• Belts make my back pain much worse.  I avoid wearing belts as much as possible, although I haven't resorted to suspenders yet.
  • A soft, or saggy bed is really hard on my back.  I'm better off sleeping on the floor than a soft bed.
  • I hate to admit it, but lately I've found that sleeping in a recliner actually reduces my back pain.  I'm not quite sure why.
  • Stretching is good, although I must admit that I don't do it as much as I could.
  • Many things in life are "use it or loose it".  Pain is tough because it tends to slow a person down.  However, there are advantages of getting out and moving around some.  Especially things like walking, bicycling, or perhaps a hobby such as gardening.  This is especially true with morning pain.  Get out and start moving, and it will be reduced during the day.  I just try to not let a little stiffness overly affect my life.
  • Personally I don't take many pain meds.  But, if my knees are acting up, I may take a couple of aspirin both before and after activity.  Aspirin, of course, being in the NSAID category mentioned above.
  • Personally, I'm not a big fan of pain meds that aren't also in the anti-inflammatory category.
  • Weight.  It is easy to let the weight creep up, especially if activity levels fall.  There is certainly a relationship between extra weight and lower joint pain (hips, knees, ankles).  But, it probably also affects the back.  Dieting is tough if activity levels are low, but it is important.

Now, with medications.  Aspirin is packaged in 325mg and 500mg tablets.  There is essentially no difference between taking 3 x 325 mg, or 2 x 500 mg tablets. 

There is a difference between taking a med chronically, and occasionally.  Some meds, especially narcotics cause a tolerance when taken chronically.  If taken occasionally, then you may have a greater effect from a lower dose.  However, I'm a firm believer of taking a loading dose of meds.  The idea is that at the time of the first dose, your body has no meds.  Later doses, it may only have eliminated, say 3/4 of the meds, so less is needed to return the levels to a clinical amount.  So, with aspirin, I would be likely to take 4, 325 mg tabs for my first dose, followed by 2 or 3 later.  Obviously overdoses are an issue, and you should discuss medication regimens with your physician.

No matter what the pain, DO NOT PLAY GAMES WITH NARCOTICS.  Do not get prescriptions from multiple doctors, and such.  It can kill people.

My vitamins include:
Calcium
Vitamin D (for calcium).
Magnesium (also good for bones, and offsets constipating effects of Calcium).
Glucosamine & Chondroitin.  I can't tell if it does anything, but doesn't seem to cause harm either.  It is hard to do a good longitudinal long-term study on oneself.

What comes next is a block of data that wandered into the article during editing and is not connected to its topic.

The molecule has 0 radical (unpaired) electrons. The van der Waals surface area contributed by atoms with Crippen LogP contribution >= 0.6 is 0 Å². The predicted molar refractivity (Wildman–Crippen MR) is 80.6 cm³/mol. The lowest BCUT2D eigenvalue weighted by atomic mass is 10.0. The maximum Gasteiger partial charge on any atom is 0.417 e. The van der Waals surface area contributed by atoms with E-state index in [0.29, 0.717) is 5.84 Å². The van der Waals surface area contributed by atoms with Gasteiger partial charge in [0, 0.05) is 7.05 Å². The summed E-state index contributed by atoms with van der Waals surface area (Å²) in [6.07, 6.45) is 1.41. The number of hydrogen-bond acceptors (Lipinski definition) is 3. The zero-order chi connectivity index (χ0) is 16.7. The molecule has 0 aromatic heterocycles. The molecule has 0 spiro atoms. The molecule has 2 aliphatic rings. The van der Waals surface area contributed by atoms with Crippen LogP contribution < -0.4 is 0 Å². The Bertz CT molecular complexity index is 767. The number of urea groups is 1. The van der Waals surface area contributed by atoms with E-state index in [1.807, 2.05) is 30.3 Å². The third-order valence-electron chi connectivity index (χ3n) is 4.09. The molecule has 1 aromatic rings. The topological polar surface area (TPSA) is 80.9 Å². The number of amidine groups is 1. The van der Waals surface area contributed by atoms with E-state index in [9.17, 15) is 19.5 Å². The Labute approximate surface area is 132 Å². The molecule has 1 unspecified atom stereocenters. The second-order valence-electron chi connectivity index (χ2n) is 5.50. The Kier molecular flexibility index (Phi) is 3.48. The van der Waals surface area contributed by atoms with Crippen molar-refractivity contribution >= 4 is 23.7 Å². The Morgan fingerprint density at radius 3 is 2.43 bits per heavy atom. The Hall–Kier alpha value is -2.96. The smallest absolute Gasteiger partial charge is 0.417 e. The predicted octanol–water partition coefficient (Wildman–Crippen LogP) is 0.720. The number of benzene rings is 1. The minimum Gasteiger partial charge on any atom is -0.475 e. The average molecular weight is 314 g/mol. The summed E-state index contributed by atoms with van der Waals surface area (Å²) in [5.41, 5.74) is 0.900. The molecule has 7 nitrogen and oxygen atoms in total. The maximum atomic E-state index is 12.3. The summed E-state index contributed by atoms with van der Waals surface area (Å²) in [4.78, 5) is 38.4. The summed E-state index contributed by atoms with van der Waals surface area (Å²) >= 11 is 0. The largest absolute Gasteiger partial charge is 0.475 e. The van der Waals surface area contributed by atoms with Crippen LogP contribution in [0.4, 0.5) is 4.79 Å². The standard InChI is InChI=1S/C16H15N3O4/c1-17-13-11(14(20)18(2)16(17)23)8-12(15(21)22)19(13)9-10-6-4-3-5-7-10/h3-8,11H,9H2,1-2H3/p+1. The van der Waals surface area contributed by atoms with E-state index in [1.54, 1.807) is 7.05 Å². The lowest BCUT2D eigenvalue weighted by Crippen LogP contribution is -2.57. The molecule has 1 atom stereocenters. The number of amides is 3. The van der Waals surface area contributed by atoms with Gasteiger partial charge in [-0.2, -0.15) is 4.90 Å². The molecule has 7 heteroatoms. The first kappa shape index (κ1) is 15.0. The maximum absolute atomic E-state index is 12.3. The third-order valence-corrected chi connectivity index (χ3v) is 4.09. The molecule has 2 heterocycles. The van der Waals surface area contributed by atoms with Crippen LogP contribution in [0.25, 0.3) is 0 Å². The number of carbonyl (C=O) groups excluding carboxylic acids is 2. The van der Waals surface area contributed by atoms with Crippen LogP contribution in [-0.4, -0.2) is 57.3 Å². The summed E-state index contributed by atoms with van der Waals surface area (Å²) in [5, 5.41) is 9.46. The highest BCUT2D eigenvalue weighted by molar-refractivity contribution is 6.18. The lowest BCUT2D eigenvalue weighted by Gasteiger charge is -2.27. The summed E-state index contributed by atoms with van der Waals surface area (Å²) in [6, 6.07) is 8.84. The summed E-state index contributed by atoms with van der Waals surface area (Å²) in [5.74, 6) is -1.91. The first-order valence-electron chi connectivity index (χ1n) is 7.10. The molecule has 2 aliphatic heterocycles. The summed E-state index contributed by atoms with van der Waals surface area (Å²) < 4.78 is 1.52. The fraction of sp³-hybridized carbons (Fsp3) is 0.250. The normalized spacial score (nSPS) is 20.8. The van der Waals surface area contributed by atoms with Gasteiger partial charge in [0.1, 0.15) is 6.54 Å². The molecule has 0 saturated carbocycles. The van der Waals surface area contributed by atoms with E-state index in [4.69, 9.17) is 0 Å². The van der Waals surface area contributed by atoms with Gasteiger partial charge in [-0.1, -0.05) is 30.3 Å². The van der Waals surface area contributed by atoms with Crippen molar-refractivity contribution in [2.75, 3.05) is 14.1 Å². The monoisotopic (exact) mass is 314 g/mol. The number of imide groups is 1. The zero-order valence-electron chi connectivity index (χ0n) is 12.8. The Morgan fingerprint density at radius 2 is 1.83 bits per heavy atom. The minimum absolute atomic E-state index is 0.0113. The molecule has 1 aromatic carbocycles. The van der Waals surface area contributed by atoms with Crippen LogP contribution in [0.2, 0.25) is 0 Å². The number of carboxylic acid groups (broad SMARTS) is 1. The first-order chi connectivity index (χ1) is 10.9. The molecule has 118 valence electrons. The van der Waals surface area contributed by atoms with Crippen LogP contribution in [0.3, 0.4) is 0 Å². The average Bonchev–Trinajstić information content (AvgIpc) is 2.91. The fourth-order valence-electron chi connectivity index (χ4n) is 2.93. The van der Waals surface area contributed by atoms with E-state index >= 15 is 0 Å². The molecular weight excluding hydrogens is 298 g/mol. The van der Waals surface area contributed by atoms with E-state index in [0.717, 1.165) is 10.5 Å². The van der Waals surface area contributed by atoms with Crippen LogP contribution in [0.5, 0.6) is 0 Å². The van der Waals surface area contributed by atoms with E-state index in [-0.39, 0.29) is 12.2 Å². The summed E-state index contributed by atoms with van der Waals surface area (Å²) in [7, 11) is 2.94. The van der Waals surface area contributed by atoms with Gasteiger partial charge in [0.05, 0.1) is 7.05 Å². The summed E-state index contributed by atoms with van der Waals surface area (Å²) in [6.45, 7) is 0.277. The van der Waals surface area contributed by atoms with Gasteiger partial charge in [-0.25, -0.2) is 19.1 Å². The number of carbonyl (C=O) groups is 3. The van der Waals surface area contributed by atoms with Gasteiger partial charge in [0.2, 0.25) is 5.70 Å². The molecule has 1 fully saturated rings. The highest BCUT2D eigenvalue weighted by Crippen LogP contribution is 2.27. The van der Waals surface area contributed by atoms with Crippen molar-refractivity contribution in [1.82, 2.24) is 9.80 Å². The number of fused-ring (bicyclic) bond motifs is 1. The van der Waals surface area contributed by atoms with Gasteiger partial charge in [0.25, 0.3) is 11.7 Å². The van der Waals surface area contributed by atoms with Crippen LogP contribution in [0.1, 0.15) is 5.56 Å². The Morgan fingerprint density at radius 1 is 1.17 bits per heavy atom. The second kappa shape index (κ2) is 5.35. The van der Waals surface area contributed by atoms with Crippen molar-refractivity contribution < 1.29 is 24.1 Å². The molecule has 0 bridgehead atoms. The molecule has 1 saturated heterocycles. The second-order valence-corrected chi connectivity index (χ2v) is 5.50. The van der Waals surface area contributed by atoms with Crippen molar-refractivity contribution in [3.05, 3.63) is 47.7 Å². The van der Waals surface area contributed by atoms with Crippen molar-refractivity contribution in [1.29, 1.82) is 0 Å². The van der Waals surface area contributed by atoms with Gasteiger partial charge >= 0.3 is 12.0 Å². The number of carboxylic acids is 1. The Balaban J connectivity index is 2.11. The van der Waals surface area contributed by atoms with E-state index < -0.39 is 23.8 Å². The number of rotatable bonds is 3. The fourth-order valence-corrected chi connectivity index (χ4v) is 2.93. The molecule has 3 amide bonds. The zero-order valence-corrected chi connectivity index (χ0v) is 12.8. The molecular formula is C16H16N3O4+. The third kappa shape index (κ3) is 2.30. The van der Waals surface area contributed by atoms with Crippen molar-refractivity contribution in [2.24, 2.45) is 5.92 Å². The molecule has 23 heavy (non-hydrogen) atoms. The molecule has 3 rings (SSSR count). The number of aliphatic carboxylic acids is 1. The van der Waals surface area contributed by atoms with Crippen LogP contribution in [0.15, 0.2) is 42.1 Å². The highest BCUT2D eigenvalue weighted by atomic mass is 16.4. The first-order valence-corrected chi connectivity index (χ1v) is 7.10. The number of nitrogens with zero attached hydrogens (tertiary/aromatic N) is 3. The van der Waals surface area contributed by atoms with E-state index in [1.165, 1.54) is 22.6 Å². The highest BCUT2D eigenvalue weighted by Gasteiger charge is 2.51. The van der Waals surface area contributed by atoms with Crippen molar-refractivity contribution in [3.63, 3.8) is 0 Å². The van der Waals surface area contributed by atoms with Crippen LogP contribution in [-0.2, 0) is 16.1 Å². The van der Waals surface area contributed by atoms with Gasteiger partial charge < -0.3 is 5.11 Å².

cheryl j

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Re: Chronic Pain
« Reply #6 on: 10/03/2013 17:50:53 »

There is a difference between taking a med chronically, and occasionally.  Some meds, especially narcotics cause a tolerance when taken chronically.  If taken occasionally, then you may have a greater effect from a lower dose.

The professor in the course on the sensory system I took also said the problem of tolerance actually extends a bit beyond the time period the drug is used. He said that when people take narcotics for a long term condition, the nervous system up-regulates its over all sensitivity to pain. Even when the injury has healed to the point that strong pain medication should not be required, the patient still feels quite a bit of pain, more than he ordinarily would, which makes getting off these medications difficult. They may also experience other kinds of pain that other people wouldn't, until the body has adjusted to not having the medication in the system.

I also heard an interesting personal story from someone that seemed to describe this. He was in a car accident and injured his knee, went on oxy long term. After a while his doctor cut him off because his injury looked better on x ray, he had good range of motion, etc. But he still had pain, so he started buying it on the street. Ended up in rehab, successfully got off the drugs, and his knee pain eventually improved. A few years later, he injured his shoulder, went back on meds for a while, got off. But he said the really weird thing was that while he was weaning himself off the second time, his knee pain came back for a while, which hadn't bother him for years.

CliffordK

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Re: Chronic Pain
« Reply #7 on: 10/03/2013 18:28:30 »
I'm surprised that someone who fell into rehab for narcotics ever got them again, although I suppose there is no substitute when they are needed.